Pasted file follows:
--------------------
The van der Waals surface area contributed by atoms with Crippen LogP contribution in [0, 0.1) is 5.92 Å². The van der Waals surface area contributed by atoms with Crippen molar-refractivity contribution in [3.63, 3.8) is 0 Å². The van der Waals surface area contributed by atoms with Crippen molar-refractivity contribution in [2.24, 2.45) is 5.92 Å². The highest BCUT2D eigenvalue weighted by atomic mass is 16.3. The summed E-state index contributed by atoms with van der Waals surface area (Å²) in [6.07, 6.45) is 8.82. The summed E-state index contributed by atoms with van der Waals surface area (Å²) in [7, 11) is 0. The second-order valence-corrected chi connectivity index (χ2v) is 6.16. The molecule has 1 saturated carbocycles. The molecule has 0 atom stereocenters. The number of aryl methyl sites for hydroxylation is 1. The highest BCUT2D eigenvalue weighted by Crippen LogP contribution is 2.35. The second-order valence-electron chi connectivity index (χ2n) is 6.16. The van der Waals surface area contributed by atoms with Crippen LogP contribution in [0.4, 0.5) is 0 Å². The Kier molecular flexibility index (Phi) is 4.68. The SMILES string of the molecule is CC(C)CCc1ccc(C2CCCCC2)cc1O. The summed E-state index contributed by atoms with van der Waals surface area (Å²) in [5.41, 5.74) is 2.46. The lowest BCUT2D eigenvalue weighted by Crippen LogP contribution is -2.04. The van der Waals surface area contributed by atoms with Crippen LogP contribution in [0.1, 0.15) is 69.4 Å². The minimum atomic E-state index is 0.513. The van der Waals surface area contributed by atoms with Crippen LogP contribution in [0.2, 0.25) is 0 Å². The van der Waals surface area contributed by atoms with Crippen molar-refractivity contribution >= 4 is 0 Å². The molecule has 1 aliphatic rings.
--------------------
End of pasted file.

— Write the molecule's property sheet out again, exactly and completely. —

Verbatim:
The van der Waals surface area contributed by atoms with Crippen LogP contribution in [0, 0.1) is 5.92 Å². The van der Waals surface area contributed by atoms with Crippen molar-refractivity contribution in [3.63, 3.8) is 0 Å². The van der Waals surface area contributed by atoms with Crippen molar-refractivity contribution in [2.24, 2.45) is 5.92 Å². The highest BCUT2D eigenvalue weighted by atomic mass is 16.3. The summed E-state index contributed by atoms with van der Waals surface area (Å²) in [6.07, 6.45) is 8.82. The summed E-state index contributed by atoms with van der Waals surface area (Å²) in [7, 11) is 0. The second-order valence-corrected chi connectivity index (χ2v) is 6.16. The molecule has 1 saturated carbocycles. The molecule has 0 atom stereocenters. The number of aryl methyl sites for hydroxylation is 1. The highest BCUT2D eigenvalue weighted by Crippen LogP contribution is 2.35. The second-order valence-electron chi connectivity index (χ2n) is 6.16. The van der Waals surface area contributed by atoms with Crippen LogP contribution in [0.4, 0.5) is 0 Å². The Kier molecular flexibility index (Phi) is 4.68. The SMILES string of the molecule is CC(C)CCc1ccc(C2CCCCC2)cc1O. The summed E-state index contributed by atoms with van der Waals surface area (Å²) in [5.41, 5.74) is 2.46. The lowest BCUT2D eigenvalue weighted by Crippen LogP contribution is -2.04. The van der Waals surface area contributed by atoms with Crippen LogP contribution in [0.1, 0.15) is 69.4 Å². The minimum atomic E-state index is 0.513. The van der Waals surface area contributed by atoms with Crippen LogP contribution in [0.2, 0.25) is 0 Å². The van der Waals surface area contributed by atoms with Crippen molar-refractivity contribution >= 4 is 0 Å². The molecule has 1 aliphatic rings.